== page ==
It just didn’t sell it to me. This movie, on the other hand, did. MacArthur maybe even oversold it a bit, by suggesting that the entire country would riot were the Emperor put on trial—but then again, maybe not. It can’t be repeated often enough that the reason we nuked Japan is because they were prepared to strap bombs to their kids and send them rolling under invading tanks, kind of like Islamofascists now, except the kids would be more likely to do it willingly.

And the reason we nuked them twice is because it took two times to convince them.

But the movie itself barely touches that aspect, and doesn’t really sell it as such. So I thought maybe I was bringing my own knowledge of history to bear, until The Flower commented on how the Japanese were teaching their children to hate foreigners. This is a scene in the movie, and a persuasive one to her at least.

So, yeah, the movie makes it seem like a Really Big Deal while also expressing the idea that it’s important to be truthful and perhaps justice should trump pragmatic considerations no matter how dire.

I got a little teary when Mac met the Emperor, I confess.

So this only leaves us with the problem of Tommy Lee Jones as MacArthur. I like Mr. Jones, going all the way back to The Eyes of Laura Mars. (Remember that oldie? He was very nearly pretty in that, if you can imagine.) And not to damn with faint praise, but he wasn’t nearly as bad as I thought he would be.

He got the mannerisms, the poses, the posture—but he still sounded like his ol’ Texan self and not really like an army brat born-and-bred to a Virgnian mother and a Massachussets father. His dialogue was also cruder than I think of MacArthur talking.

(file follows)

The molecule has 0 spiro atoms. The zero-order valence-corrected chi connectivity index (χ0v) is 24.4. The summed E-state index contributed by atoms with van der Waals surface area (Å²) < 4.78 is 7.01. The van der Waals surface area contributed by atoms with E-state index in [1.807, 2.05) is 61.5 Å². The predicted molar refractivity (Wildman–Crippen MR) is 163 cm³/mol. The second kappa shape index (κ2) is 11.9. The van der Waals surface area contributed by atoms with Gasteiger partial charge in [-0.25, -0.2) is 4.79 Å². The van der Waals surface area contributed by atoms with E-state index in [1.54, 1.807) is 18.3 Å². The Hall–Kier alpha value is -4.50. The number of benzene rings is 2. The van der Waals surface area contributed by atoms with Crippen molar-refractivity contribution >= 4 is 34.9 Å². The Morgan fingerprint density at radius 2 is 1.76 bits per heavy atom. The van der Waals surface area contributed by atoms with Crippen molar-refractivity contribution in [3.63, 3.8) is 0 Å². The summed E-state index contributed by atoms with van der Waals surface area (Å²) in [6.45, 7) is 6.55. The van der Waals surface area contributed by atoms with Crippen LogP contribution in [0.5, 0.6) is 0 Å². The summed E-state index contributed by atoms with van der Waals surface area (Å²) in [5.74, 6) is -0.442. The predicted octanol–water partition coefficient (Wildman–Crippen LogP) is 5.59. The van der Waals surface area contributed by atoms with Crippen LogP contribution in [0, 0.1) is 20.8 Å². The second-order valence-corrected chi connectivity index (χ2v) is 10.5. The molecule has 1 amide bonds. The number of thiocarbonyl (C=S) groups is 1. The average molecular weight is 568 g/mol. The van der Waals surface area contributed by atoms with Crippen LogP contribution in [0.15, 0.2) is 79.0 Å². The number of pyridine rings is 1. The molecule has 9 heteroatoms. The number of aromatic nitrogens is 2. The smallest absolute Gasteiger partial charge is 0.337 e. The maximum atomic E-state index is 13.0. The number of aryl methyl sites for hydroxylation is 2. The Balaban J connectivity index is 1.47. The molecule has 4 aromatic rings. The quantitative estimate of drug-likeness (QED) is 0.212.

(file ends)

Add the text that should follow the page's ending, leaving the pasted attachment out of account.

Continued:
An iconic star like Jones is always going to have the problem of whether people will buy it if he radically changes his style, regardless of the context. (Kind of like Redford confusingly playing an American in Out Of Africa. Sure the entire movie ceases to make sense at that point but Redford with an accent? Impossible!) Gregory Peck already had a look and sound highly compatible with MacArthur so he didn’t have to change much.

Allowing that he could’ve played it more MacArthur-y, he strikes a good balance. He manages a great mixture of arrogance, empathy, intelligence, bluster and self-regard.

It’s getting iffy reviews. Critics seem to generally dislike it, while audiences generally seem to like it, with the former particularly reacting negatively to the romantic sub-plot. For me, I thought that sub-plot wasn’t about itself as much as it was a way to show the audience Japan from a Japanese viewpoint.

I wonder, at some level, if the movie doesn’t break a lot of narratives about evil America, and maybe that’s what’s really being reacted against. Americans and Japanese are shown as antagonists, rather than as oppressor and victim. I dunno, maybe.

I liked it a great deal. The Flower and The Boy also really liked it. The audience (packed house) also really seemed positive, from the rumblings in the lobby.